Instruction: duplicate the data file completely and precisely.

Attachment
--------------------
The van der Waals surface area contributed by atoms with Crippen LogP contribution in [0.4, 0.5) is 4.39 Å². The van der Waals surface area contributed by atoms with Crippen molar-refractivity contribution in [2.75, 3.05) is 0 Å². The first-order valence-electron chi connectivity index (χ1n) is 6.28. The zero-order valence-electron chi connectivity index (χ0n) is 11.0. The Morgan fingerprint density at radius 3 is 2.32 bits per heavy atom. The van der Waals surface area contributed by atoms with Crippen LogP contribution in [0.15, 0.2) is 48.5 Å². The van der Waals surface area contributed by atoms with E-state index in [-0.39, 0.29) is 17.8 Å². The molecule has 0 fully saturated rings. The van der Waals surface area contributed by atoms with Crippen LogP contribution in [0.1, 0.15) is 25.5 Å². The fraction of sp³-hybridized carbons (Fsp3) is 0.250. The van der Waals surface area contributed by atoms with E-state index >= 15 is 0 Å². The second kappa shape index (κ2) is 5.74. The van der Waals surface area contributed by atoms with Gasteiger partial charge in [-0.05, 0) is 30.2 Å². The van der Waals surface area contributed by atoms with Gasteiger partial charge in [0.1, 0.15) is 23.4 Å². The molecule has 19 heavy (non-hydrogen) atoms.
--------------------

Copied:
The van der Waals surface area contributed by atoms with Crippen LogP contribution in [0.4, 0.5) is 4.39 Å². The van der Waals surface area contributed by atoms with Crippen molar-refractivity contribution in [2.75, 3.05) is 0 Å². The first-order valence-electron chi connectivity index (χ1n) is 6.28. The zero-order valence-electron chi connectivity index (χ0n) is 11.0. The Morgan fingerprint density at radius 3 is 2.32 bits per heavy atom. The van der Waals surface area contributed by atoms with Crippen LogP contribution in [0.15, 0.2) is 48.5 Å². The van der Waals surface area contributed by atoms with E-state index in [-0.39, 0.29) is 17.8 Å². The molecule has 0 fully saturated rings. The van der Waals surface area contributed by atoms with Crippen LogP contribution in [0.1, 0.15) is 25.5 Å². The fraction of sp³-hybridized carbons (Fsp3) is 0.250. The van der Waals surface area contributed by atoms with E-state index >= 15 is 0 Å². The second kappa shape index (κ2) is 5.74. The van der Waals surface area contributed by atoms with Gasteiger partial charge in [-0.05, 0) is 30.2 Å². The van der Waals surface area contributed by atoms with Gasteiger partial charge in [0.1, 0.15) is 23.4 Å². The molecule has 19 heavy (non-hydrogen) atoms.